Season: A Letter To The Future invites you to get lost in its visuals and slow pace

February has been a rather busy month when it comes to gaming. The month has been pretty much dominated by Hogwarts Legacy, with the looming launch of Atomic Heart also top of mind.

Another game that has been on our minds of late is Season: A Letter to the Future.

It is a title that officially launched on 31st January, but with all the frenzy around other AAA offerings, we have only circled back to it now. The game first piqued our interest two years ago, when small snippets of gameplay footage with next to no context other than its intriguing visuals.

The first thought that came to our mind when seeing Season, was that its art style immediately drew you in. The fact that little was known about the actual storyline also ticks a box for us, especially as many titles these days suffer from information overload instead of simply letting the material speak for itself.

After we downloaded the game on PS5 for R539, we booted it up and were instantly hit with an offering steeped in charm and many unanswered questions.

As the name implies, Season: A Letter to the Future, revolves around the idea of different seasons. We’re not talking about summer, winter, autumn, and spring here, but rather ages. There is a golden season for example, as well as one where a global war broke out. There is also a season where a time sickness started “infecting” people, and this is where our protagonist comes into play.

Here she decides to leave her mountain town called Caro Village, armed with a journal, recorder, camera, and bicycle. This journey she embarks on is aimed at discovering what happened to the world outside of Caro Village, where the idea of memory plays a huge role. All interactions, abandoned buildings, flora, and fauna, are designed to help you gain an understanding of what happened to the world.

Whether this is an allegory for not making the same mistakes of the past, that time is fleeting, or that our memories are what connect us to the rest of the world is up for debate, but the world of Season: A Letter to the Future, allows you to string moments together in a really interesting way.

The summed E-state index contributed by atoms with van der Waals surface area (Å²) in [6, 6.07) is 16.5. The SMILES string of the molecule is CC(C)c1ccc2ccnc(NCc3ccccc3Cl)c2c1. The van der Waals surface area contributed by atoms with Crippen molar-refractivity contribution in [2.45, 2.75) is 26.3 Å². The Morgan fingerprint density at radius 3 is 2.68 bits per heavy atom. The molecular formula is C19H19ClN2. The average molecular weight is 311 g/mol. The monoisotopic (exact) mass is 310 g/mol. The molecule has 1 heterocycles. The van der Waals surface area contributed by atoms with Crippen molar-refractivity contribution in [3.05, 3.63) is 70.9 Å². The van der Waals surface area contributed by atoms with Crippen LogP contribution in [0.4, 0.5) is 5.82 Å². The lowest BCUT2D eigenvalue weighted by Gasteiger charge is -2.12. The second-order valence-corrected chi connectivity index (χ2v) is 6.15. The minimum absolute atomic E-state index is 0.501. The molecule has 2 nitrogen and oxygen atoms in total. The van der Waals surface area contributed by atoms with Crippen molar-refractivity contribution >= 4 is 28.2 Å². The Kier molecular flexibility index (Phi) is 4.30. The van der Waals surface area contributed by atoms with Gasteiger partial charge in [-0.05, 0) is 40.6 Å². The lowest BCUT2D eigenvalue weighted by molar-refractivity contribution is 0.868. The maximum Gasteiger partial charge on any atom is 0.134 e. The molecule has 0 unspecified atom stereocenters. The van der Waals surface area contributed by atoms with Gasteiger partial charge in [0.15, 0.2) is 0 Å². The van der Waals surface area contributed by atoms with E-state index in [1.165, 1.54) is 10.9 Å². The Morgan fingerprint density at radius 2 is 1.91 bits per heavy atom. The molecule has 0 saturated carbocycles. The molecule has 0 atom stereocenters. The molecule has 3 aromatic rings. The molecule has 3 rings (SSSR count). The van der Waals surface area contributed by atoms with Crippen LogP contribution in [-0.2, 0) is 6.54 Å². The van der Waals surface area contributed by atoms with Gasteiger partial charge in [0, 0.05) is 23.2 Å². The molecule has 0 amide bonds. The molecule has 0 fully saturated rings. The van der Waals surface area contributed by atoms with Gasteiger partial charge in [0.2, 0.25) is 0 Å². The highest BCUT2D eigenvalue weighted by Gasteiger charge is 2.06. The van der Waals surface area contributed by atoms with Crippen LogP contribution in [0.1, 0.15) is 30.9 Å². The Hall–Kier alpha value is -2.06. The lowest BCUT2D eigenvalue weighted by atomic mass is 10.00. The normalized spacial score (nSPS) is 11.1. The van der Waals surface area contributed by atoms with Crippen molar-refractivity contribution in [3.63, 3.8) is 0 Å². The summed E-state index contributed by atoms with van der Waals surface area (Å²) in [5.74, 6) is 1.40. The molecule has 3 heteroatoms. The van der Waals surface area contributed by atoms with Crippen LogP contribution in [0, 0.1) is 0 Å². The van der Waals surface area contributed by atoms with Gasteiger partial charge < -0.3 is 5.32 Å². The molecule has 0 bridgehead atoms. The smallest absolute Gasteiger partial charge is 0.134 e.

All of this is done with the intention of leaving a record behind for the future, so that what happened is never lost. Being able to piece all these elements together is what this game is really about.

As for the actual gameplay, Season: A Letter to the Future does it all at its own pace. You move around the environment much like a real person would. You can run for example, but it never breaks out into a full sprint.

Each step taken by your protagonist is purposeful, and that helps to feed into the desire to explore every single nook and cranny of the environment you can. Each item you investigate offers up new nuggets of knowledge about the world, and the more keepsakes you collect, the fuller your picture of the season becomes.

The other main mode of transport in the game is your bicycle, which ferries you to each new location. It is also a piece of equipment you’ll want to keep close at hand, as it is not a mount that you can recall or find elsewhere, which is a mechanic a lot of open-word RPGs lean on.

The other key element of gameplay is the documenting tools you take along with you. The camera is retro styled akin to something out of Rollei, and the recorder has a similarly retro feel to it. These tools help you capture photos and audio of the world around you, with the former in particular yielding some beautiful shots.

In fact the world of Season: A Letter to the Future is a breathtakingly beautiful one, offering up a cell-shaded style canvas that is rich in terms of the colour palette. It is one that you can definitely get lost in, and lends itself well to the slow pacing of the gameplay.

While a slow-moving game might not be everyone’s cup of tea, the way it is presented in Season is compelling and certainly a refreshing change of pace from what we have been playing of late.

In many ways, it reminds a lot of Death Stranding, with the notable exception of the Kojima weirdness. Put simply in both games, your character is out exploring a fairly barren world trying to make connections.

Season: A Letter to the Future is not a perfect game, in fact far from it, but the way it is presented, how it forces you to play, and its interesting premise, all lend themselves to time well spent.


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